Choice of court agreements — the Hague Convention 2005 means what it says

It’s not often we get decided cases on the 2005 Hague Convention on Choice of Court Agreements. But the Irish High Court produced a helpful one last week, which practitioners on both sides of St George’s Channel would do well to bear in mind.

In Compagnie de Bauxite & d’Alumine De Dian Dian SA v GTLK Europe DAC [2023] IEHC 324 GTLK, a company controlled by the Russian state but registered in Ireland, had issued a demand guarantee for $20 million in favour of the plaintiffs CBA SA. The guarantee, stated to be governed by English law and subject to the exclusive jurisdiction of the English courts, was in respect of a contract by a Cypriot entity, POLA, to aid CBA in the shipment of quantities of bauxite from Guinea to an aluminium smelter in Limerick.

POLA allegedly fell down in its performance and CBA claimed under the guarantee. GTLK, by then sanctioned by the EU following the Ukrainian debacle, denied liability (predictably if somewhat quixotically, the guarantee being a demand bond), and did its best to play hard to get, pointing out smugly that in any case EU sanctions prohibited it from making any payment without a derogation from the Irish government.

Exasperated, CBA finally sued GTLK in Ireland, claiming payment and potentially a mandatory injunction ordering it to seek the necessary official derogation to enable it to meet any judgment. Faced with the tricky argument that the English jurisdiction clause brought the case directly within the Hague Convention which not only permitted but required the Irish courts to stand aside, CBA argued that enforcing this clause would give rise to manifest injustice within Article 6(c) of the Convention. Why, it said, should it be forced to sue in London and then seek to port its judgment to Dublin, where GTLK’s assets were? Why should it have to face the double uncertainty of whether an English court could issue a mandatory order to an Irish company to petition its own government in Dublin, and if it could whether any such order would be enforceable in Ireland? Was not the injustice was made worse by GTLK’s delay in making its position clear, coupled with CBA’s expenditure of considerable sums on Irish lawyers?

Twomey J was having none of it. He essentially accepted the views of the Hartley and Dogauchi report produced by the HCCH, that “manifest injustice” was a very restrictive concept indeed, being limited to cases such as fraud, corrupt courts and genuine inability of a party to access the chosen forum. Here the essential complaint of CBA was merely that they found it thoroughly inconvenient to have to abide by the clause thay had agreed to: but neither this, nor the fact that there had been some little delay by GTLK and expenditure by CBA, came close to showing manifest injustice.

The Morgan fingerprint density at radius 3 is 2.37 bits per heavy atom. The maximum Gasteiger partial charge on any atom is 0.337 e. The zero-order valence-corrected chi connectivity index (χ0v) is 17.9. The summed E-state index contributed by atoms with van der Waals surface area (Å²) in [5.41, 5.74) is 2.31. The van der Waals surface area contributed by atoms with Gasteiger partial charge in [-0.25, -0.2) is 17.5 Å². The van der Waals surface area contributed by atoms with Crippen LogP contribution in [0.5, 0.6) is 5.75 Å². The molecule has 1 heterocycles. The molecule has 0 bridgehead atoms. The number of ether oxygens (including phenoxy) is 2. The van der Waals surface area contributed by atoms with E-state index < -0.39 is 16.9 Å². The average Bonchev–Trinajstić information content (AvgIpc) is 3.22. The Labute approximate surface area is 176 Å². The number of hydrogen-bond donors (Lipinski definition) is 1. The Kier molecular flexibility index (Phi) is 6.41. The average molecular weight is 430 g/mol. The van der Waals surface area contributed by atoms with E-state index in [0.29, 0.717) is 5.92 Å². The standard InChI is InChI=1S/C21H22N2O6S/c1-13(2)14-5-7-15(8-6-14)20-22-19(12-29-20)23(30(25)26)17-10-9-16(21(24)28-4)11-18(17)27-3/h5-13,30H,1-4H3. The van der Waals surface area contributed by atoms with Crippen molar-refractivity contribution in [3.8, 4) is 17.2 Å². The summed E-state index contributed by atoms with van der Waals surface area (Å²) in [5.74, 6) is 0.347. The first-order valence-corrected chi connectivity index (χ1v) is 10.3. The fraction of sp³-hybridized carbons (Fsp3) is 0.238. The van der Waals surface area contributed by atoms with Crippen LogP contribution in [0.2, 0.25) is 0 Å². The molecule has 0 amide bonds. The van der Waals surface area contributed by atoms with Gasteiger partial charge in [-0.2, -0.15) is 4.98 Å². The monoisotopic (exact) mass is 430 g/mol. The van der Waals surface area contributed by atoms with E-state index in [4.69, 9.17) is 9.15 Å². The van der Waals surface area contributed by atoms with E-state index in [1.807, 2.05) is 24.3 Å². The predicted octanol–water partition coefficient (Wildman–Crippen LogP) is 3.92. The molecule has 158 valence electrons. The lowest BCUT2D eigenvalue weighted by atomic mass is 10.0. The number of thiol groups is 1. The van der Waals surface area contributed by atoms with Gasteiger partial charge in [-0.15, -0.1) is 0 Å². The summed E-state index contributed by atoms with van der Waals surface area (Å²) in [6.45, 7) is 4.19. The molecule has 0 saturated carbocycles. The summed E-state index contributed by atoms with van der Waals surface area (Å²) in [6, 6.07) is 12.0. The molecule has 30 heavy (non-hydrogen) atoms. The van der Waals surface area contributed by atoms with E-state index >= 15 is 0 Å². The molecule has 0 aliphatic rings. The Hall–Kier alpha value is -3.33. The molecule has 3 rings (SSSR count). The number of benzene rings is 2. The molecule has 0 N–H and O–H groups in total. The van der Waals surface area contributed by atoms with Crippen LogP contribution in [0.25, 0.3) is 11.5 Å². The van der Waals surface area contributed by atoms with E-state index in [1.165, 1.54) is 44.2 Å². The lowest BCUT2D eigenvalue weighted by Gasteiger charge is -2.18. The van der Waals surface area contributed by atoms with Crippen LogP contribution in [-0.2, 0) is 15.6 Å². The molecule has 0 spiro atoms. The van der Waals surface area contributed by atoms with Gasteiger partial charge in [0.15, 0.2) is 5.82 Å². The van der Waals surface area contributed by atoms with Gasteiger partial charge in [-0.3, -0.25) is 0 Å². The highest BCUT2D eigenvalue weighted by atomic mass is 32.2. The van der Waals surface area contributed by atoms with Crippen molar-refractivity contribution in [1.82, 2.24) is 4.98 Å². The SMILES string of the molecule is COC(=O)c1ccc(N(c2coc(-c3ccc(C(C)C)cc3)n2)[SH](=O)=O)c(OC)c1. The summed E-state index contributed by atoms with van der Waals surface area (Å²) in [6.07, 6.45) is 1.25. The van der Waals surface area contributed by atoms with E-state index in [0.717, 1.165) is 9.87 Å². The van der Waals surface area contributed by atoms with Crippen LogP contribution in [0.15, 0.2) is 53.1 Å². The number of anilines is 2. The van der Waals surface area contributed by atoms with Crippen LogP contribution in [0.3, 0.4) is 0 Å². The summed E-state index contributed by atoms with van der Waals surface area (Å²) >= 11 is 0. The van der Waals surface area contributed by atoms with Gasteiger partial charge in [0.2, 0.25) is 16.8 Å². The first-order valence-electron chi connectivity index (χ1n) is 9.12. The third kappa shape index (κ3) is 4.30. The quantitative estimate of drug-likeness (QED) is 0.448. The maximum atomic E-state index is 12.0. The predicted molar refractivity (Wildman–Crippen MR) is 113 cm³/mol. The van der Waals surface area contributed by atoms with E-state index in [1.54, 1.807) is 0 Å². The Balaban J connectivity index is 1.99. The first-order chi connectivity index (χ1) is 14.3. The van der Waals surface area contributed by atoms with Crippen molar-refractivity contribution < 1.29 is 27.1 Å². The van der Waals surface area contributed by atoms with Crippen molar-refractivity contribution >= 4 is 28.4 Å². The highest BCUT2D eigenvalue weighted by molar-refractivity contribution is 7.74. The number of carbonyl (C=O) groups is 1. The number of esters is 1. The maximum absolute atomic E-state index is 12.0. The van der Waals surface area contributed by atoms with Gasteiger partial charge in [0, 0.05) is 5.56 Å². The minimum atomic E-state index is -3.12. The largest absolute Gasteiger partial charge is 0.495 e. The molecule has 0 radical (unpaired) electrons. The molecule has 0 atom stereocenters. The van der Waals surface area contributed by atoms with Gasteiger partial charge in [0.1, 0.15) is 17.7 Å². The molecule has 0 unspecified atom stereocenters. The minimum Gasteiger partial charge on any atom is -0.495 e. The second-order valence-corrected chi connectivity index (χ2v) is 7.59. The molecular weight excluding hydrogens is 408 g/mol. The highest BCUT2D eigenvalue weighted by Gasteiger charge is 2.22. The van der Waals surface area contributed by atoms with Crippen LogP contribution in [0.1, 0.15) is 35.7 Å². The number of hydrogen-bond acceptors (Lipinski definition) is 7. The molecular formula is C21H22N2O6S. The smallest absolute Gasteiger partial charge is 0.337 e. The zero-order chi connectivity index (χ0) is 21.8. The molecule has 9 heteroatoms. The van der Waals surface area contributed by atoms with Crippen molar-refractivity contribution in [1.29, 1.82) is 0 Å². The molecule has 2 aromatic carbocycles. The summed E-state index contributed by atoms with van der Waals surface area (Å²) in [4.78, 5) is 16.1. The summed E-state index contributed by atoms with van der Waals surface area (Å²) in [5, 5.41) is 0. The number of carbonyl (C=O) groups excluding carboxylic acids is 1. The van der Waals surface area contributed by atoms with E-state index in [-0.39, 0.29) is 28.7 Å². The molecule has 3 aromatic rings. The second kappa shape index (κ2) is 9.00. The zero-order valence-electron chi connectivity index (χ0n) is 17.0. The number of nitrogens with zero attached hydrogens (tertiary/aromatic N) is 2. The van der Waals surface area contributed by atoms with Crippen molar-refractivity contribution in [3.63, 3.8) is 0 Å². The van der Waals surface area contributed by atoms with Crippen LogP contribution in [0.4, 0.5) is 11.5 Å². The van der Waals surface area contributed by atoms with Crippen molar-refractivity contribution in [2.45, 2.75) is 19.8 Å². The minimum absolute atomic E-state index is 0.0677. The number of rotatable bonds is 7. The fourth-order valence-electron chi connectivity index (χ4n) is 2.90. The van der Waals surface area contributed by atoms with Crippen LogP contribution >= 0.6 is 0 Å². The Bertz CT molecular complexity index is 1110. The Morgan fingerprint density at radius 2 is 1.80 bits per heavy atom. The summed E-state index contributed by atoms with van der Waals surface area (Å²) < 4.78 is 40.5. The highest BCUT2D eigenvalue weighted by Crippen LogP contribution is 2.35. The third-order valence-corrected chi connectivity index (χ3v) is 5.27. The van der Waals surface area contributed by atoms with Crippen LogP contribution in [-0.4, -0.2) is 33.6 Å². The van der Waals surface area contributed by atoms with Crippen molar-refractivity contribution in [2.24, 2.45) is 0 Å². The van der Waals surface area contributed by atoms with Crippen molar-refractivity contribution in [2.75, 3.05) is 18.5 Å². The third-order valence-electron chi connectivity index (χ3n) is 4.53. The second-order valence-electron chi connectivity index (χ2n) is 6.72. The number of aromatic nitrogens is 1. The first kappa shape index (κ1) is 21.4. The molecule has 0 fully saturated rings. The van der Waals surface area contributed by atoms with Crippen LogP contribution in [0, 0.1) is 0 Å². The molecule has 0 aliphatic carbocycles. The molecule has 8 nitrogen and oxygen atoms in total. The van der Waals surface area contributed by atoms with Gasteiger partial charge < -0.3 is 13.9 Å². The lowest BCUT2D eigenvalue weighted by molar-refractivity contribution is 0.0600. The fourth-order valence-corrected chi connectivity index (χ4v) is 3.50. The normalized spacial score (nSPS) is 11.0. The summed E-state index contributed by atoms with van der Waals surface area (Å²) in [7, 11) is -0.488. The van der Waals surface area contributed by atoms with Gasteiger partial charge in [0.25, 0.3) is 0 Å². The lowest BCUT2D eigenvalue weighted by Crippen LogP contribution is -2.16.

This must, with respect, be right. The message coming from the Convention is that, very exceptional cases aside, a person who has agreed to exclusive jurisdiction has made his bed and has to lie in it: to this extent, the rule under Hague is a good deal stricter than that at common law, under which a stay of local proceedings may be refused if there are strong reasons to do so (e.g. The El Amria [1981] 2 Lloyd’s Rep. 119 and Citi-March Ltd v Neptune Orient Lines Ltd [1996] 1 W.L.R. 1367). Any reinforcement of this message is a good thing, and will one suspects be welcomed by business.

Two other minor points are worth noting.

First, what happens about the case where a defendant genuinely leads a claimant to believe that he will not invoke the Convention and a claimant then irrevocably seriously relies on this? The Convention does not include estoppel within the Art.6 exceptions to the duty of a national court other than the chosen court to decline jurisdiction. It is to be hoped, however, that English and Irish courts will accept that where estoppel would otherwise be made out, then Article 6(c) will encompass it.

Secondly, on an unconnected issue Twomey J seemed to accept the possibility of a mandatory order on a sanctioned defendant against whom judgment was given to take at least some steps to attempt to lift the sanctions. This would certainly be a useful remedy against stonewalling by a sanctioned entity, and it seems unobjectionable as a matter of principle. Not only was this apparently recognised explicitly in the Irish legislation effectuating the 2005 Convention (see s.9 of the Choice of Court (Hague Convention) Act, 2015), but in England it seems well within the scope and intention of s.37(1) of the Senior Courts Act 1981.

In short, a useful little judgment which English and Irish lawyers alike would be well advised to keep a copy of on their hard disks.

Published by

Professor Andrew Tettenborn

Professor Andrew Tettenborn joined Swansea Law School and the Institute of International Shipping and Trade Law in 2010 having previously taught at the universities of Exeter (Bracton Professor of Law 1996-2010), Nottingham and Cambridge. Professor Tettenborn is a well-known scholar both in common law and continental jurisdictions. He has held visiting positions at Melbourne University, the University of Connecticut and at Case Law School, Cheveland, Ohio. He is author and co-author of books on torts, damages and maritime law, and of numerous articles and chapters on aspects of common law, commercial law and restitution.

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